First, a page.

If you are serious about getting your work published, you already know the importance of your first sentence, your first paragraph, and your first page. When all you get to send to a prospective literary agent is a query letter and page 1, that first page better be pretty good. Unlike at writers club, you won’t be around to insist, “keep reading, it gets better.”
And rightfully so. We, as readers, quickly judge books we consider purchasing, not by reading page 127 (and certainly not by reading up to page 127), but by reading the opening scene. If it doesn’t grab us, if it doesn’t give us a reason to keep reading (or worse, the writing screams “stop right there, if you know what’s good for you!) we put the book back down. Knowing the stories about the many rejection letters that now-published authors received before getting their big break, I think it’s safe to assume that literary agents and publishers are more critical than the average reader, not more forgiving/curious/patient. As one blogger puts it, “they’re looking for reasons to reject, not reasons to accept.”
If you’re interested in knowing what these reasons are, check out This is Why I Would Read Beyond the Page 1 and This is Why I Would Not Read Farther by author and blogger Anne Mini. There are 76 reasons the interviewed agents listed for rejecting based on a first page, and only 8 for reading further. It’s definitely worth checking out. Both lists are located pretty far down the page, past all the bold type. Don’t lose hope, just keep scrolling.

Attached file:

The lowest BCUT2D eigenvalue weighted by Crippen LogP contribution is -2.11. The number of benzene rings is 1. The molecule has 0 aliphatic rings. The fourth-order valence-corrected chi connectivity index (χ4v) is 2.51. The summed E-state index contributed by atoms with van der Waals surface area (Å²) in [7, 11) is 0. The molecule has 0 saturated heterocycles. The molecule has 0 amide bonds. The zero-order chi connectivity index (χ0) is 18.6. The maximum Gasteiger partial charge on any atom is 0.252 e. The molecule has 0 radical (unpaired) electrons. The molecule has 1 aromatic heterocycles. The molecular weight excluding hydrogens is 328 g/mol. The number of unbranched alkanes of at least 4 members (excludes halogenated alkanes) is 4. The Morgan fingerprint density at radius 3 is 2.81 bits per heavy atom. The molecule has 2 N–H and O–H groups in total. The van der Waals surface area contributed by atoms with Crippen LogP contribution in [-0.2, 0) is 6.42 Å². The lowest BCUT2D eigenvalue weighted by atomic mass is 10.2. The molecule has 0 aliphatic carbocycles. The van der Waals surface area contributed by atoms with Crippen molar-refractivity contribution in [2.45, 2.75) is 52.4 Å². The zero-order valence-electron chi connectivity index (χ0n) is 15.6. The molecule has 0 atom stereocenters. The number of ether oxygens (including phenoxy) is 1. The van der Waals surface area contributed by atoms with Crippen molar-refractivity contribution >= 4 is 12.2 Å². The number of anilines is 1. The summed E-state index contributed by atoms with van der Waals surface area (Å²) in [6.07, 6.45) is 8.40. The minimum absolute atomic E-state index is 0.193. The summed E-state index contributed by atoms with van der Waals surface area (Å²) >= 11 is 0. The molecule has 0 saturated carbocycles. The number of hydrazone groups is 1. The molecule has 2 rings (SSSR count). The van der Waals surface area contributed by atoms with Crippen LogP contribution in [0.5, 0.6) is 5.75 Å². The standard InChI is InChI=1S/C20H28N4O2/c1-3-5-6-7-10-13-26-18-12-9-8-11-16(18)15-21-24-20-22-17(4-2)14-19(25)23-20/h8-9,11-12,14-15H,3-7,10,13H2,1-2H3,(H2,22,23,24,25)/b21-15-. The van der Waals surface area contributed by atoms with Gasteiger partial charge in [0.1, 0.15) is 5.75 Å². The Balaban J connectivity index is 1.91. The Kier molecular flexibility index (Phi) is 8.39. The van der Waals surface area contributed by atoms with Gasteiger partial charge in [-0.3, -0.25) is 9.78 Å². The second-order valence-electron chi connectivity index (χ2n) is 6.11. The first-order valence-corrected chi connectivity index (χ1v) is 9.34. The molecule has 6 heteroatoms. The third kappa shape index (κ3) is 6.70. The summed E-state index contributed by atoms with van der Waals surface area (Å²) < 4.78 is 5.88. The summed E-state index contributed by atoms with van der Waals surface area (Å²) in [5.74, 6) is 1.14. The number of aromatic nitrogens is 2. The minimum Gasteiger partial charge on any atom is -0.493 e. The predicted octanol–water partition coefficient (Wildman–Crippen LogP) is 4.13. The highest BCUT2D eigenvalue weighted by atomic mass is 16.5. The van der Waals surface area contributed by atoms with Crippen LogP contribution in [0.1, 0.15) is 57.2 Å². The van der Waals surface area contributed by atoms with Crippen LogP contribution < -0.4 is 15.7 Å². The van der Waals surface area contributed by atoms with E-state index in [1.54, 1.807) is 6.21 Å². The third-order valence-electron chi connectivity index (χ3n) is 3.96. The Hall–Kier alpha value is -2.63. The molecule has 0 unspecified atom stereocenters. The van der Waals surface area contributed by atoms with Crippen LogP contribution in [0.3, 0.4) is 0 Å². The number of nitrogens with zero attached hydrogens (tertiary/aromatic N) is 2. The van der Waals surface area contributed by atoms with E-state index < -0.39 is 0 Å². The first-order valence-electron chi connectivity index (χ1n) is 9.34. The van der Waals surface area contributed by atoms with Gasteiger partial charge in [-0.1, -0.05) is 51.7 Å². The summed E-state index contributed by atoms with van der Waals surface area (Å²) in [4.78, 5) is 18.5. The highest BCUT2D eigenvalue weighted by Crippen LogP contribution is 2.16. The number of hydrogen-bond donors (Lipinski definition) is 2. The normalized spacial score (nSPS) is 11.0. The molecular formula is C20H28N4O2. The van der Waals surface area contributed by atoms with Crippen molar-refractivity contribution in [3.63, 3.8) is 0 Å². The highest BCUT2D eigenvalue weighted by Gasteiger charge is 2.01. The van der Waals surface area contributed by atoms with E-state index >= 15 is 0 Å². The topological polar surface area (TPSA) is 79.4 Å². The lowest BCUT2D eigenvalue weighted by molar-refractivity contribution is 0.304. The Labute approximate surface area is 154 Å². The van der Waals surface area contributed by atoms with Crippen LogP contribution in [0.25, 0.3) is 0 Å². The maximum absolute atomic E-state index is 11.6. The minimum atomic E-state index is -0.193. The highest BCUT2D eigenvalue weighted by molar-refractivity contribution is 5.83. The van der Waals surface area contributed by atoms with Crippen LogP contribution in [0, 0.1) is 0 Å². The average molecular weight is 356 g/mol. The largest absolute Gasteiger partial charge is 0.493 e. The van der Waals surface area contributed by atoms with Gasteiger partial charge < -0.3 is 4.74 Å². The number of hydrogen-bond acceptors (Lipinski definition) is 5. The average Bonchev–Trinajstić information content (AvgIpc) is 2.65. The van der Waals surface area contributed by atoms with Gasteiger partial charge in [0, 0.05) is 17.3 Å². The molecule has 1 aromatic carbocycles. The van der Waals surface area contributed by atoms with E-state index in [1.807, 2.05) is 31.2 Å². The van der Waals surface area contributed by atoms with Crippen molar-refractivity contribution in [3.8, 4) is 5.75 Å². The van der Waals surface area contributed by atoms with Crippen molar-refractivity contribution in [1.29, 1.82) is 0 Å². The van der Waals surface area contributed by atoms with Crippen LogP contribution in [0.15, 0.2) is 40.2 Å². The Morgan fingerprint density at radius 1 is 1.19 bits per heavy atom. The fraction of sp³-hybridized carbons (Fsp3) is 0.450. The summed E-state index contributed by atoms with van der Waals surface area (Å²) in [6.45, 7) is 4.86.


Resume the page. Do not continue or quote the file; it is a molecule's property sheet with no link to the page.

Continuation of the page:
So to arm ourselves for the fight to get our work noticed by prospective agents and publishers, a writing exercise was distributed at the Tin Pencil meeting last night. If you weren’t able to make it to the meeting, you’ll find it below.
- Pick up a few of your favorite books and a couple not so favorites and read the very first sentence. Does it grab you? Why or why not? How can you incorporate what you liked into your own opening scenes?
- Write five first sentences.
- Choose one of your newly crafted sentences as a prompt and finish the whole first paragraph, page, or chapter. Was that first sentence the best way to start the scene? Can you improve it?
Those who complete this exercise will be given time at the beginning of the next meeting (February 10th) to read their resulting first sentences and opening scene, or feel free to post them in a comment. Write on!